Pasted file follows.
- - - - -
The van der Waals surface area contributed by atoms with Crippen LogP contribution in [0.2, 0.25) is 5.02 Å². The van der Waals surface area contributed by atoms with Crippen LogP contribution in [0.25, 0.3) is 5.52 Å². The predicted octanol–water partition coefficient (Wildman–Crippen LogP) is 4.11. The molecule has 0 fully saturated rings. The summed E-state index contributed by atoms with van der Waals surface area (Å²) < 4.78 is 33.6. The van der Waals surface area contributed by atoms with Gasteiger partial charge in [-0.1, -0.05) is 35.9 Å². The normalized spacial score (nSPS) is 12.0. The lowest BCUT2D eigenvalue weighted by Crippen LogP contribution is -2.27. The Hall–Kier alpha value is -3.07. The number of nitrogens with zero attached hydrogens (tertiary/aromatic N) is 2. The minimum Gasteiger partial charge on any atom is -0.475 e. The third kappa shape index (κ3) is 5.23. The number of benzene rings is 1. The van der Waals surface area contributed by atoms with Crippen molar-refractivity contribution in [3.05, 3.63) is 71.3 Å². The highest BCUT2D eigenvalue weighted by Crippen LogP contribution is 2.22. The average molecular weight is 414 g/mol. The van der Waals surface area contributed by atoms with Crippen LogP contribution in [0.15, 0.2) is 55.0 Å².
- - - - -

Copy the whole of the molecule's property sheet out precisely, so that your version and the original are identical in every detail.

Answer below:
The van der Waals surface area contributed by atoms with Crippen LogP contribution in [0.2, 0.25) is 5.02 Å². The van der Waals surface area contributed by atoms with Crippen LogP contribution in [0.25, 0.3) is 5.52 Å². The predicted octanol–water partition coefficient (Wildman–Crippen LogP) is 4.11. The molecule has 0 fully saturated rings. The summed E-state index contributed by atoms with van der Waals surface area (Å²) < 4.78 is 33.6. The van der Waals surface area contributed by atoms with Gasteiger partial charge in [-0.1, -0.05) is 35.9 Å². The normalized spacial score (nSPS) is 12.0. The lowest BCUT2D eigenvalue weighted by Crippen LogP contribution is -2.27. The Hall–Kier alpha value is -3.07. The number of nitrogens with zero attached hydrogens (tertiary/aromatic N) is 2. The minimum Gasteiger partial charge on any atom is -0.475 e. The third kappa shape index (κ3) is 5.23. The number of benzene rings is 1. The van der Waals surface area contributed by atoms with Crippen molar-refractivity contribution in [3.05, 3.63) is 71.3 Å². The highest BCUT2D eigenvalue weighted by Crippen LogP contribution is 2.22. The average molecular weight is 414 g/mol. The van der Waals surface area contributed by atoms with Crippen LogP contribution in [0.15, 0.2) is 55.0 Å².